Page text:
"Terah took his son Abram, his grandson Lot son of Haran, and his daughter-in-law Sarai, the wife of his son Abram, and together they set out from Ur of the Chaldeans to go to Canaan. But when they came to Haran, they settled there." (Gen. 11:31, NIV)
Terah had begun a journey with his family to travel to Canaan, but when they reached Haran, they settled there and did not continue onward. They never did reach their desired destination, but had stopped short and settled for Haran instead.
How many of us begin a journey toward something or some place to which God has called us, but then we stop at some point along the way and settle there instead of pressing on? There can be any number of reasons for doing this: the journey becomes too difficult, the destination too obscure, we are not properly provisioned, or we simply grow weary. But whatever the reason, God wants us to continue on to where He calls us to be and not settle in a place of our own choosing. He provides encouragement, guidance, and strength in His Word to help us accomplish this.
When Joshua took over the task of leading the Israelites into the Promised Land after Moses' death, God gave Joshua the courage to move forward because of His promise to never leave us or forsake us (Josh. 1:5-6, 9). Our own individual journey need not be overwhelming if we take God along as our traveling partner. His promise to Joshua extends to us, as well. Jesus confirmed this just before he left the earth to return to His Father in heaven; he promised that he will be with us "always, to the very end of the age" (Matt. 28:20).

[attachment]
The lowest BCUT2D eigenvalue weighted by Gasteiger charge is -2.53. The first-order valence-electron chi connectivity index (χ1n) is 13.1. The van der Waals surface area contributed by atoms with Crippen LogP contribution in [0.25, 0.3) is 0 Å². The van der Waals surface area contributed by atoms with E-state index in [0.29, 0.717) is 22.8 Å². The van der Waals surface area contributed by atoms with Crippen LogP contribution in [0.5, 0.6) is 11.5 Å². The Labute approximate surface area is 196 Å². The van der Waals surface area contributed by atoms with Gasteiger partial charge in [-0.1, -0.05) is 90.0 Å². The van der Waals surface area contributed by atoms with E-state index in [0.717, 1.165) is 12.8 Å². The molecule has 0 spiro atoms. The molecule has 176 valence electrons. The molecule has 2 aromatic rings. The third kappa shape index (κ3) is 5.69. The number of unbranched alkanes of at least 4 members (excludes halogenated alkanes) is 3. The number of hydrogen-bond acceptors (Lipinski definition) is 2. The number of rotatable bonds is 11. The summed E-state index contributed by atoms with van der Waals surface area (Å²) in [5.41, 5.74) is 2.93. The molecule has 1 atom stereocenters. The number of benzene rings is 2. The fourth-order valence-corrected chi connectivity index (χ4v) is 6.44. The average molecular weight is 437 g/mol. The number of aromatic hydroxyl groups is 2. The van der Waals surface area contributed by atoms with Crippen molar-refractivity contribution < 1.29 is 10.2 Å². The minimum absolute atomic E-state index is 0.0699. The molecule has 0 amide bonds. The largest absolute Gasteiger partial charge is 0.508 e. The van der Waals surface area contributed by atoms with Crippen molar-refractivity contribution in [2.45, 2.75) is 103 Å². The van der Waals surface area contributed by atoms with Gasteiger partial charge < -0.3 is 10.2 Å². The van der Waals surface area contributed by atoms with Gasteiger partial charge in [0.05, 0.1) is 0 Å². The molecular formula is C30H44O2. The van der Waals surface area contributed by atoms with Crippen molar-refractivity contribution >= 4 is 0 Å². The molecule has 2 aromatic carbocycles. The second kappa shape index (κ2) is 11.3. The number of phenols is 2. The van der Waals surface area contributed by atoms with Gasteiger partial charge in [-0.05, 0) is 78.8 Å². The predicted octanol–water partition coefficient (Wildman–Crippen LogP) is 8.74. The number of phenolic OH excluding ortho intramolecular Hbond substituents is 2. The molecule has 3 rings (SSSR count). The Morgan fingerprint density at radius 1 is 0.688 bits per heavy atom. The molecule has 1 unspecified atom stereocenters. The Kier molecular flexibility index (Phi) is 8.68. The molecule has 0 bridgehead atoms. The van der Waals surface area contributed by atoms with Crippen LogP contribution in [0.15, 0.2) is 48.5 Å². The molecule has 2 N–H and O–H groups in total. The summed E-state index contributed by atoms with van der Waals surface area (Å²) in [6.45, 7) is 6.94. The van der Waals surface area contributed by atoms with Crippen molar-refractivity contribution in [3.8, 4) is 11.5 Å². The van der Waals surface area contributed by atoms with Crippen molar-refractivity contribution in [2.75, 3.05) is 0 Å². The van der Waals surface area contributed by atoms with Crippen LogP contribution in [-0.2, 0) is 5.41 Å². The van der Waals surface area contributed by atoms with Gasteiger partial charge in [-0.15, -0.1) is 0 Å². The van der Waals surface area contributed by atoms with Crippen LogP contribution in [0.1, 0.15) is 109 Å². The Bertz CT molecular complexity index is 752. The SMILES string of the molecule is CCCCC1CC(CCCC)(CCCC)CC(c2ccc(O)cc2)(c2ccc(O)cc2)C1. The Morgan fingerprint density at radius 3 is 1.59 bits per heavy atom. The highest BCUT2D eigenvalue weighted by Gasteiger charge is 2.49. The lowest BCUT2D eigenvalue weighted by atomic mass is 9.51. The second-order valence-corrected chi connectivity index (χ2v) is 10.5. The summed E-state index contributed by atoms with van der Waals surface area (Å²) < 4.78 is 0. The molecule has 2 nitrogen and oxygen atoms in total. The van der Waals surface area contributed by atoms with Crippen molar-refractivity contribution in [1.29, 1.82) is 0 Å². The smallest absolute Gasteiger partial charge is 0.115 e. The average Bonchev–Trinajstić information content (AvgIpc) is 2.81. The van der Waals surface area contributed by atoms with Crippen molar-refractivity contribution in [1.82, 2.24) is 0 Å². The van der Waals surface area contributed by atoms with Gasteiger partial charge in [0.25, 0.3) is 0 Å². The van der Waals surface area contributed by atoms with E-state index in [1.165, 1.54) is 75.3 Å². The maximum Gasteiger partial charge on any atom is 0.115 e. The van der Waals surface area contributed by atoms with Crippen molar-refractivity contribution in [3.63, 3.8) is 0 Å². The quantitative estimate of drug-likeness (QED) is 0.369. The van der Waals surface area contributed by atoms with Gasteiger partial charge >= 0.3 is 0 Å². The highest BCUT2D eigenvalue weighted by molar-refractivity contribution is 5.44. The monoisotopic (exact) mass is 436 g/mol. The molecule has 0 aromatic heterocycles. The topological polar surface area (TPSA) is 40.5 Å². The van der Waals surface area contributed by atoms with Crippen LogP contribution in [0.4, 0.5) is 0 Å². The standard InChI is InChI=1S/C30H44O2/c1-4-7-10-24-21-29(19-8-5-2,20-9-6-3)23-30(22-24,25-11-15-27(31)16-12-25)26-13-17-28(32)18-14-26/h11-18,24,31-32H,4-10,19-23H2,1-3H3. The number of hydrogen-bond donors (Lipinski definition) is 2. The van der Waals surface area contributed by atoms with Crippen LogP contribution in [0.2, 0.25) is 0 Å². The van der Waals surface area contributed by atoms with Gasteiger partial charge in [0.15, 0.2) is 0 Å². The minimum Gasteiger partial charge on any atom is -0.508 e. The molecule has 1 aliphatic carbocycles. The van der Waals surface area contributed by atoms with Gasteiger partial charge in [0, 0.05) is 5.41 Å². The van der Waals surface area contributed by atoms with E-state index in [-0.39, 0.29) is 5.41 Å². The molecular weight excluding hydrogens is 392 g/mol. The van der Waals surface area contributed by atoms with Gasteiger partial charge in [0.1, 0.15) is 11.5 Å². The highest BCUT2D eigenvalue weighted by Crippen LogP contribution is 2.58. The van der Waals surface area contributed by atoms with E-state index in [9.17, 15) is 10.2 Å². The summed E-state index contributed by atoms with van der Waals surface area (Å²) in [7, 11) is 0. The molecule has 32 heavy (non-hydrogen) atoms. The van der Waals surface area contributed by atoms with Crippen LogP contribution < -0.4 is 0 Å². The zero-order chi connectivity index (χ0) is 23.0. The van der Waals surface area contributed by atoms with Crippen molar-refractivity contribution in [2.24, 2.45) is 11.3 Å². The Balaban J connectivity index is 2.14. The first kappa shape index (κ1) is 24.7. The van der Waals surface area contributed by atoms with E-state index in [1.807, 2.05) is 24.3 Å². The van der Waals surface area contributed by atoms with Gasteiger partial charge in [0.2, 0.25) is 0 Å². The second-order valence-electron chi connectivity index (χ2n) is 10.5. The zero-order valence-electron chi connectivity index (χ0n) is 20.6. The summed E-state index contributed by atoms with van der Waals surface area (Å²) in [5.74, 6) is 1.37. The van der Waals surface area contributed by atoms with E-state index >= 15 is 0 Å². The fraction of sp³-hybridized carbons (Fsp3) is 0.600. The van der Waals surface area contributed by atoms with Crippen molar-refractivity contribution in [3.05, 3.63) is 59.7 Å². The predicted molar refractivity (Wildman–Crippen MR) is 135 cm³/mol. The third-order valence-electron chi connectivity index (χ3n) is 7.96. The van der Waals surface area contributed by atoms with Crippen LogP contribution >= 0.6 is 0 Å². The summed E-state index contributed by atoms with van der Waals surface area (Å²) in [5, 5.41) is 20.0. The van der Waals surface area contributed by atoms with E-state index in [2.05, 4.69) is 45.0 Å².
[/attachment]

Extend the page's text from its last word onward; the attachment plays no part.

You may recall the time when Jesus walked on the water toward the boat that held Peter and the other disciples. The sight of Jesus frightened them until they had recognized who it was that was approaching them. Peter then ventured out of the boat, at Jesus' beckoning, but he began to sink when he took his eyes off Jesus and concentrated on the waves instead. His focus moved from his destination to his present circumstance, until he could no longer see beyond that circumstance as it began to envelop him. He was finally able to overcome the situation and reach Jesus once he changed his focus from where he was to where he wanted to be (Matt. 14:25-31). We must keep our focus, as Peter did, not on our current situation but on the Master of every situation.
In order to prepare ourselves for whatever God would have us to do, we need to be properly provisioned—physically and spiritually. Getting back to Joshua and his trek into Canaan, God told him to get ready to cross the Jordan River. Joshua, in turn, announced to the Israelites that they must get their supplies ready because they would be crossing the Jordan River to take possession of a land that God was wanting to give to them (Josh. 1:2, 11). Canaan was a tangible place, and the people needed to make tangible, physical preparations in order to reach it. In some situations, so must we. However, we must also be prepared spiritually. Paul encouraged the church at Ephesus to "be strong in the Lord and in his mighty power" and to "put on the full armor of God" each day to withstand temptations and problems that will no doubt confront God's people (Eph. 6:10-17). We must do the same, for no one is immune to temptations and hardship.
Have you ever begun a task and then quit in the middle of it because you grew tired? I think we all have experienced this, and the writer of Hebrews knew that it could happen. Therefore, he encourages us to keep our eyes fixed on Jesus so that we will not grow weary and lose heart. Ignore distractions and keep our eyes on the race before us and on the One who waits for us at the finish line (Heb. 12:1-3).
A long story short: here is what each of us needs to remember:
• Allow God to be our constant companion.
• Do not let our current situation block our view of where God is calling each of us to be.
• Prepare ourselves ahead of time—physically and spiritually—for any task that God may ask of us.
• Keep our focus on Jesus, and the race set before us, and do not settle in Haran.
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